Recollections of the Polyglot Gathering Berlin 2014

Regular readers of my blog will have noticed a distinct lack of posts in the past month or so. This wasn’t due to laziness on my part, but rather that I was  extremely busy with, first helping to organise the Polyglot Gathering Berlin (I produced the booklet), and then actually attending the event. It’s one week since it finished and what better way to end my blog-writing hiatus than with some thoughts and impressions from Berlin.

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Background

First some background. Richard Simcott and Luca Lampariello, two well-known internet language enthusiasts, organised the inaugural Polyglot Conference 2013 in beautiful Budapest. Though I didn’t attend that event, it was by all accounts a huge success, and so inspired, Judith Meyer (herself an accomplished polyglot) decided to organise a companion event for 2014, and so the Polyglot Gathering Berlin was conceived.

Presentations

I attended so many truly excellent presentations that they are in fact too numerous to list here. Here’s a sample:

Dr. Michele Gazzola – surely a polyglot gathering is one of the few places that you could have a speaker scheduled to talk about language & politics unfortunately pull out at short notice, only to find that another such expert is in the room and with a presentation virtually ready to go? To everyone’s immense gratitude, Dr. Michele Gazzola delivered a very persuasive and data-driven talk on the necessity of the EU continuing its full multilingual policy for official documents. This narrow topic broadened into a full discussion of what it means for political bodies to represent their citizen members, a core part of democracy.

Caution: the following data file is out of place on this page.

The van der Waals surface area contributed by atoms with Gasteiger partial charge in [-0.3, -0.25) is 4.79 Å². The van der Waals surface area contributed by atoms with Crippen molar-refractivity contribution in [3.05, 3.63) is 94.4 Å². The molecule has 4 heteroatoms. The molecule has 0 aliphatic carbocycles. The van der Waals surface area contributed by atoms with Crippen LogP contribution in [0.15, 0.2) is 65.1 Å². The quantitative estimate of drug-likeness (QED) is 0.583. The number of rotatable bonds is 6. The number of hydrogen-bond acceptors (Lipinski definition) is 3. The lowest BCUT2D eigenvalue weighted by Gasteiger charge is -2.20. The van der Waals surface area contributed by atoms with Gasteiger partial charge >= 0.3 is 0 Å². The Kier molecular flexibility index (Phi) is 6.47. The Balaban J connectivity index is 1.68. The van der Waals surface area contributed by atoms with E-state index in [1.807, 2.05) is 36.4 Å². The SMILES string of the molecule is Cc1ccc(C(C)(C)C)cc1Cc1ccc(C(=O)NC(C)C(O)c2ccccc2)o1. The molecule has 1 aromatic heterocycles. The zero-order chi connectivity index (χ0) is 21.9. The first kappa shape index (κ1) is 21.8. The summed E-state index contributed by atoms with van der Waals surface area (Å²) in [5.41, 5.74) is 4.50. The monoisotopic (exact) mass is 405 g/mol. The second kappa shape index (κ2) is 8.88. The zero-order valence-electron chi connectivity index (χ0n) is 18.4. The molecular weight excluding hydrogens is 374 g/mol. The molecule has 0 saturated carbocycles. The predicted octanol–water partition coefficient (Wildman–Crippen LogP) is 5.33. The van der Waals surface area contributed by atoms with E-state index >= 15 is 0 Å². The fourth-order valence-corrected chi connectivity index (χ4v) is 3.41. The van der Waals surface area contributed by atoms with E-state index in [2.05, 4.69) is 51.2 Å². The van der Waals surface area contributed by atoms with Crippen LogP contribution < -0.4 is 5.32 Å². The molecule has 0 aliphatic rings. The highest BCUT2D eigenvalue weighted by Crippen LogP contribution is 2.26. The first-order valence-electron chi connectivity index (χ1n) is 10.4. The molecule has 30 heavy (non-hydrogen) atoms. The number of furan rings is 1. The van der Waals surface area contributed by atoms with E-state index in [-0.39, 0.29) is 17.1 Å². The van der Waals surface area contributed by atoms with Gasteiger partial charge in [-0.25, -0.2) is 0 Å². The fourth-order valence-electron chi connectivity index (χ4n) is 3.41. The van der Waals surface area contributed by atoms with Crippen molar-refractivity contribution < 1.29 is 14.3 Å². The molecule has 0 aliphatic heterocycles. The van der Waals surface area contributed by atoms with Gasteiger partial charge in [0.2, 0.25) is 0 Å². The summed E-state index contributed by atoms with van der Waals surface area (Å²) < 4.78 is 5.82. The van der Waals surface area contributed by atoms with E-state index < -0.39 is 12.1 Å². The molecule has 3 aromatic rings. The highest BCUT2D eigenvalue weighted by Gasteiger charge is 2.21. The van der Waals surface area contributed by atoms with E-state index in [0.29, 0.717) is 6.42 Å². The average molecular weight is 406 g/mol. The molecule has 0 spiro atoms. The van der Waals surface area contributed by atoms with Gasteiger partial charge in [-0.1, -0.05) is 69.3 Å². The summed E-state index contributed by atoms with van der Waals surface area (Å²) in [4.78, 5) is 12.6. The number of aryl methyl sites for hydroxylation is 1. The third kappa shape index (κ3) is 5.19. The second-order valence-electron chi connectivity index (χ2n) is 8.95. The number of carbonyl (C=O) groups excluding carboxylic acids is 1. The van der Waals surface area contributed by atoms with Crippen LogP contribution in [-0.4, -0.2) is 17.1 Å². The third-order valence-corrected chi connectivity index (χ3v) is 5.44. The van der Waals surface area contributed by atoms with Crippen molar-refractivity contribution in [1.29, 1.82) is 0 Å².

Emiel Visser – there were a number of excellent overview courses of different languages at the Gathering. I very much enjoyed Emiel Visser’s systematic and thorough overview of the Japanese language, including the writing system, pronunciation, basic syntax and information on various learning resources. I knew the writing system was difficult, but had not appreciated just how multifaceted it actually is. I’m intimidated and intrigued in equal measure. However, as I enjoy writing haikus, not to mention Japanese cinema, I feel that someday it might be nice to learn to read the original versions of these wonderful poems, or at least begin to appreciate how they function in the original Japanese. It could be a long road.

Simon Ager who runs the impressively comprehensive omniglot.com, an online encyclopaedia of writing systems & languages, gave a talk that in my mind was a useful companion piece to Michele Gazzola’s presentation. In his talk he gave some shocking examples of the poor treatment of speakers of minority languages by speakers of the majority language, as well as an insightful exploration of the various tensions and conflicts that can prevent a minority language speaker passing on their language. These human examples lend emotional weight to the more pragmatic considerations of Dr. Gazzola. As Simon explained, some languages, such as Hebrew, have managed to rise again, though it’s far from a straightforward process and can give rise to disagreements about just what the language is when it is revived, as has happened in the case of Cornish. Sadly, from the statistics he presented, it’s clear that many minority languages will disappear without trace.